The aroma of freshly baked pie wafting from a cozy kitchen instantly warms the hearts of those basking in its glory. Fall is prime pie-baking season, and there is no better time to try your hand at a …
The aroma of freshly baked pie wafting from a cozy kitchen instantly warms the hearts of those basking in its glory. Fall is prime pie-baking season, and there is no better time to try your hand at a few new autumnal desserts than right now.
We have loved pie longer than we have loved baseball. Even before we had a flag, we had pie. And though Americans like to take credit for this touchstone dessert, especially around Thanksgiving, the truth is that pie existed long before the first Pilgrim set a buckled shoe on Plymouth Rock.
Today, pie is as iconic as ever, and though there are plenty of shortcuts, baking a homemade pie is still a feat to be proud of. That’s why so many virgin bakers dance around their first pie dough. Pie symbolizes everything we value: ingenuity, resilience and a mother’s love. Who wants to fail at those?
Every culture has made its mark on pie. As far back as 1300 B.C., Egyptian bakers were experimenting with a primitive pie dough. The Greeks were the first to mix flour and water into a thick paste that could wrap — and preserve — meat. The first published Roman recipe came from the Roman Cato the Censor, for a goat cheese and honey pie.
According to the American Pie Council, fruit pies or tarts and pasties were probably first cooked in the 1500s, when English pastries brimmed with pears, quinces and apples. English lore credits Queen Elizabeth I with making the first cherry pie.
When the Pilgrims landed, they made use of the exotic ingredients they discovered around them. Since the sweet apples and other fruit found in England had not yet made it across the Atlantic, settlers turned to their Native American neighbors who recommended a few tasty berries.
Resourceful colonial women heeded their advice. They added cranberries, eggs and molasses to the belly-filling pies they served with every meal. When they ran out of fresh fruit, they substituted dried fruit.
By the turn of the 20th century, pie had become the undisputed symbol of American plenty and national pride. Women were judged by the quality of their pie crust. Every county fair had a pie contest. Every country store sold homemade pie.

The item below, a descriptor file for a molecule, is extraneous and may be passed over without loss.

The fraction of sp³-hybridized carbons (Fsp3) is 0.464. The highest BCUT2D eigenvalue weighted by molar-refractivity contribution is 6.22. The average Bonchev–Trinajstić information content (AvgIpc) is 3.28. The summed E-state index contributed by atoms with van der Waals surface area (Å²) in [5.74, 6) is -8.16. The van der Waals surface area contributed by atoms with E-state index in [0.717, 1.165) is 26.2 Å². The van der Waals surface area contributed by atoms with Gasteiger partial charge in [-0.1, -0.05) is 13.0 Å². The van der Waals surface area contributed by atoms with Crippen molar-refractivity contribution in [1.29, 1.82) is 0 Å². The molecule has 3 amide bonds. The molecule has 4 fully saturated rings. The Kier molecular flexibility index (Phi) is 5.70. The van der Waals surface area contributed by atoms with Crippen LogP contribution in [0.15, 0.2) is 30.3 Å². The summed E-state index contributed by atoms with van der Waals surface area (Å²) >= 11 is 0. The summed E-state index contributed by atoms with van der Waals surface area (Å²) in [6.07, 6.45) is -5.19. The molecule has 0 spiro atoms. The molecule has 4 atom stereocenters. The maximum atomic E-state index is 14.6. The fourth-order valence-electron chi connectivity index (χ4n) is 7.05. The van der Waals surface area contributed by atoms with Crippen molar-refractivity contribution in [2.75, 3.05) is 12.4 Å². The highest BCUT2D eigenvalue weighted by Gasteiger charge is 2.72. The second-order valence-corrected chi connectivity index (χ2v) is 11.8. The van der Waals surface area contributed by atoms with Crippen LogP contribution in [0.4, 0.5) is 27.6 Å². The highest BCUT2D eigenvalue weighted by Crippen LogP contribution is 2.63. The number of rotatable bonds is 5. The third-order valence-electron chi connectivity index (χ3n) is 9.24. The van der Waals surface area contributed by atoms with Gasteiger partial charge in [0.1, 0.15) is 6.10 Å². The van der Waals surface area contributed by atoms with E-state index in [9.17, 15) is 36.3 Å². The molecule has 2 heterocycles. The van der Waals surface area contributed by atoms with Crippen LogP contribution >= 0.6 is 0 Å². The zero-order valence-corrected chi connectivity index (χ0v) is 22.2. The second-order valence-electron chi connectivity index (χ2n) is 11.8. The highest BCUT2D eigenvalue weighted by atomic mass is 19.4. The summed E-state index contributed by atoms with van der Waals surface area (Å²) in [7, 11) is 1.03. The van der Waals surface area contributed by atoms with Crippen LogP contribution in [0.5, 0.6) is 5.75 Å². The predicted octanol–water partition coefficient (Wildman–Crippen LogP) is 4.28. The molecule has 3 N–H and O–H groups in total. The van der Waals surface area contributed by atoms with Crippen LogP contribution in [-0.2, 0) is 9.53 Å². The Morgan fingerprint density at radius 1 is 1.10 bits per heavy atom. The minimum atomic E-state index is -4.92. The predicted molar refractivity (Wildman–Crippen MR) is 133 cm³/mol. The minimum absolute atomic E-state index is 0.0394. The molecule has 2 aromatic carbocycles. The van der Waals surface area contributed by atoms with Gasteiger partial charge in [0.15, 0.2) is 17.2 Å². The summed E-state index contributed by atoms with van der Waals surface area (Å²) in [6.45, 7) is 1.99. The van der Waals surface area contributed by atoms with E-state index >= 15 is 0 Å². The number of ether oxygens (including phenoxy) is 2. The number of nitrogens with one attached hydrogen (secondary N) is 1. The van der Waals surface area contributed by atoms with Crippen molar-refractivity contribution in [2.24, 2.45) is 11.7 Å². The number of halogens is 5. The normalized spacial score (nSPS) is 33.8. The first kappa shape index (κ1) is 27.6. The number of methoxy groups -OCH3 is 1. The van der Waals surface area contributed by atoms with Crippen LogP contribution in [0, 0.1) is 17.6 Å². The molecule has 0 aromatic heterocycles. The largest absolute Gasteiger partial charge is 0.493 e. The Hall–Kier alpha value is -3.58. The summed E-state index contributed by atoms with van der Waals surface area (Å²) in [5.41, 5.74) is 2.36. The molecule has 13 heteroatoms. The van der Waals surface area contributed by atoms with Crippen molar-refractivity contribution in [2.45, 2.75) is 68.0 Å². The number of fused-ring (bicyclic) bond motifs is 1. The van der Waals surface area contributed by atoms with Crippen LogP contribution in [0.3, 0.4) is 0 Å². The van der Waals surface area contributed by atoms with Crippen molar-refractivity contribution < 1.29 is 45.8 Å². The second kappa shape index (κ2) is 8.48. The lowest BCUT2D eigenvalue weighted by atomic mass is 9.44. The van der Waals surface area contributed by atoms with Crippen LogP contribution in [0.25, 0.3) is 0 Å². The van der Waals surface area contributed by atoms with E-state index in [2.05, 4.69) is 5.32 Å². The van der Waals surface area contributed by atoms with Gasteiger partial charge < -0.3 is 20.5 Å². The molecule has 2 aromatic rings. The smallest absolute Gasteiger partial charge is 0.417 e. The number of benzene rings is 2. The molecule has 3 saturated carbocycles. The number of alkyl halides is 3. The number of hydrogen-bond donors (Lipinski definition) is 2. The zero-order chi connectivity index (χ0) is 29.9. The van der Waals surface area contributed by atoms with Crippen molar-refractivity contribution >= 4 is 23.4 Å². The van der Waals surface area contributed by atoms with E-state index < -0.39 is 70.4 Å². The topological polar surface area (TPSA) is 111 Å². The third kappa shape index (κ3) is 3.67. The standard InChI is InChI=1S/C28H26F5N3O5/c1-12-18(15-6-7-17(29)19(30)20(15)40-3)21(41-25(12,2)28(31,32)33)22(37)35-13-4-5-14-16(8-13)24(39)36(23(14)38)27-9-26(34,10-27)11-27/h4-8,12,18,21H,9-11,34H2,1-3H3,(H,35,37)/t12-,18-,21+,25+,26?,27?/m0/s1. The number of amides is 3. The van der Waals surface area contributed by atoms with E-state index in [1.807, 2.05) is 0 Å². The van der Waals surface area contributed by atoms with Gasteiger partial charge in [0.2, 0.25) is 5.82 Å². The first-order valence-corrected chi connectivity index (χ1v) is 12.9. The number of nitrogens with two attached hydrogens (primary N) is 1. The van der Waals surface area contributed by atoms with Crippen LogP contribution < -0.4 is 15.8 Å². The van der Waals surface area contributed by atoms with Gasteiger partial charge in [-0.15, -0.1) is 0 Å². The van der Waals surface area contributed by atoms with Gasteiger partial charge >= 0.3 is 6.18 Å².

It’s unclear who coined the expression as American as apple pie. Some say it was growers trying to push apple consumption during Prohibition when hard cider was banned. One of the earliest recorded instances is attributed to an opera singer in Chicago, Alice Gentle, who in 1921 solicited money from a millionaire to fund an American opera.
The San Antonio Light reported Gentle saying that an American opera would be, “as American as apple pie, wheat cakes, corn on the cob, one-night stands and mail-order houses.”
The key to the perfect pie, in my humble opinion, begins with the crust. A good pie is all about the crust. A pie crust must be a flaky, buttery perfection.
What makes a great pie crust? One word: butter and the better the butter the better the crust. Those bakers who favor lard or shortening argue their chosen ingredient produces a tender, flaky crust and that may be true. But lard and shortening can’t compete with the flavor of butter — especially creamy, rich European style butter which boasts a higher fat content and less water than its American counterpart.
The good news is that a butter crust can be just as flaky as one made with lard if you make it the old-fashioned way — by hand, rubbing cold chunks of butter between the fingertips and into the flour. No pastry blender, no mixer, no food processor. This technique allows one to monitor the size of the butter pieces in the flour and creates flakes, rather than lumps, that remain in the dough when rolled.
As the crust bakes, the butter melts, creating steam pockets that leave behind a flaky texture. It’s a classic method and one well worth bringing back.
The two crust recipes I am including are the ones I have had the most success using in my baking. They are both from Emeril Lagasse. A sweet pastry crust, also known as pâte sucrée, is rich, sweet with a crisp cookie-like texture. It’s great for both large and small tarts — especially those filled with fruit or cream.
The key to success for both of these pie crusts is cold butter and ice water. Using anything room temperature, butter or water from the tap, will mean disappointment with the crust.
For a baked pie crust, preheat the oven to 425 degrees and prick the bottom of the pie all over with a fork. Bake for 15-20 minutes or until lightly browned. Cool thoroughly and then fill as directed in the recipe.
Let me know how these recipes work out. Why not share a favorite pie recipe with me at email@example.com and we’ll share them in the weeks to come.